New York, NY (WBNG Binghamton) When you change your clocks on Sunday, don’t forget to change your Smoke and Carbon Monoxide Detector batteries too.
Daylight Saving Time Begins on Sunday, March 13 at 2:00 AM
The Firemen’s Association of the State of New York (FASNY) is reminding homeowners and renters to change the batteries in their smoke alarms and carbon monoxide (CO) detectors at least once a year to ensure they are working properly.
This Sunday, March 13th at 2:00 A.M. we will set our clocks ahead one hour.
FASNY urges New Yorkers to use this reminder when it comes to maintaining their home detectors.
“For homeowners who did not change the batteries in their smoke alarms and carbon monoxide detectors in the fall of last year, it is critical they do so in March,” said FASNY President David Jacobowitz. “Smoke detectors are the first line of defense against the deadly effects of fire. Install one on every floor of your home, including the basement, and in or near sleeping areas. Make sure the detectors are installed on ceilings or high up on walls; and do not install them near windows or other ventilation sources, where drafts may prevent them from working properly.”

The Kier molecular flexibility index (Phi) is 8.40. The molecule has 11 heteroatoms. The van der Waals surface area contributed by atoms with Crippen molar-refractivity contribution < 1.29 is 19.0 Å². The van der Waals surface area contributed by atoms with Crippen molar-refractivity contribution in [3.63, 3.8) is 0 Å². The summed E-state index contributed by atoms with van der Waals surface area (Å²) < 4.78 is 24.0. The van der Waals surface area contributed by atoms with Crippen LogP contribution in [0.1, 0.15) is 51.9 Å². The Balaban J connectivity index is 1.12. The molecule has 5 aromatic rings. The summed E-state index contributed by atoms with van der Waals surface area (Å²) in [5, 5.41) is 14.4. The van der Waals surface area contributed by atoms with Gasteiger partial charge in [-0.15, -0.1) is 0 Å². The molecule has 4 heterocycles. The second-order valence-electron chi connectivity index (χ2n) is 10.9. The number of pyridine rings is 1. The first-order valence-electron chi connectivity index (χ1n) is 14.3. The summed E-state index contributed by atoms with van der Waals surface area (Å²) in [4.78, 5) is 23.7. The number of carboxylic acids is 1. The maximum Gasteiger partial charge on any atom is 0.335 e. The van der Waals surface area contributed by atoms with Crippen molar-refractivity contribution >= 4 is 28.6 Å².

Last year, a new carbon monoxide detector law called “Amanda’s Law” went into effect.
It requires that one-family homes, two-family homes, dwellings located in condominiums or cooperatives, and multiple dwellings have a CO detector installed, regardless of the date of construction or sale.
The detector must meet NYS standards, and be installed in an operable condition in dwellings where there are appliances or systems that may emit carbon monoxide or have an attached garage.
According to the U.S. Fire Administration, every year, approximately 2,600 Americans die in home fires.
Over half of these deaths (52%) occur between the hours of 10:00 p.m. and 7:00 a.m., when residents are typically sleeping.
The risk of dying from a fire in a home without working smoke alarms is twice as high as in a home with working smoke alarms.
Safety tips provided by FASNY & National Fire Protection Association (NFPA):